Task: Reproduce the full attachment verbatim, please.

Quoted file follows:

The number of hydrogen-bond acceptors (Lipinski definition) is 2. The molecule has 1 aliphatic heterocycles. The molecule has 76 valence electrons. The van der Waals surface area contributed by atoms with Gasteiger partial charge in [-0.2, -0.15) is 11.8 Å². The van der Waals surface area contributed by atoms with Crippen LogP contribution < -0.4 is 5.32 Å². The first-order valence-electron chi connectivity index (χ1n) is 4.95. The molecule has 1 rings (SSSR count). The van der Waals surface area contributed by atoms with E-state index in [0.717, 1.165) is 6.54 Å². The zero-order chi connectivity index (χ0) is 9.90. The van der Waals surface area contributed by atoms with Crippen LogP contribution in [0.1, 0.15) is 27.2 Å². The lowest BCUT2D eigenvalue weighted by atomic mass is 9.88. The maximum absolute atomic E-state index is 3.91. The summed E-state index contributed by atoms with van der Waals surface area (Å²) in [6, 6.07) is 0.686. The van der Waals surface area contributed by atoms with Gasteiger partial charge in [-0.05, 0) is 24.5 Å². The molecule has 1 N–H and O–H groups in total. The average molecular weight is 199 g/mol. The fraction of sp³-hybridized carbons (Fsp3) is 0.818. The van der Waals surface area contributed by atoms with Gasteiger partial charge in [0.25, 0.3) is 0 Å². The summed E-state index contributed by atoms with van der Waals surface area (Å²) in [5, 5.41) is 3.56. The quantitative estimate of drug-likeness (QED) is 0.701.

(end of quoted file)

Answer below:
The number of hydrogen-bond acceptors (Lipinski definition) is 2. The molecule has 1 aliphatic heterocycles. The molecule has 76 valence electrons. The van der Waals surface area contributed by atoms with Gasteiger partial charge in [-0.2, -0.15) is 11.8 Å². The van der Waals surface area contributed by atoms with Crippen LogP contribution < -0.4 is 5.32 Å². The first-order valence-electron chi connectivity index (χ1n) is 4.95. The molecule has 1 rings (SSSR count). The van der Waals surface area contributed by atoms with E-state index in [0.717, 1.165) is 6.54 Å². The zero-order chi connectivity index (χ0) is 9.90. The van der Waals surface area contributed by atoms with Crippen LogP contribution in [0.1, 0.15) is 27.2 Å². The lowest BCUT2D eigenvalue weighted by atomic mass is 9.88. The maximum absolute atomic E-state index is 3.91. The summed E-state index contributed by atoms with van der Waals surface area (Å²) in [6, 6.07) is 0.686. The van der Waals surface area contributed by atoms with Gasteiger partial charge in [-0.05, 0) is 24.5 Å². The molecule has 1 N–H and O–H groups in total. The average molecular weight is 199 g/mol. The fraction of sp³-hybridized carbons (Fsp3) is 0.818. The van der Waals surface area contributed by atoms with Gasteiger partial charge in [0.25, 0.3) is 0 Å². The summed E-state index contributed by atoms with van der Waals surface area (Å²) in [5, 5.41) is 3.56. The quantitative estimate of drug-likeness (QED) is 0.701.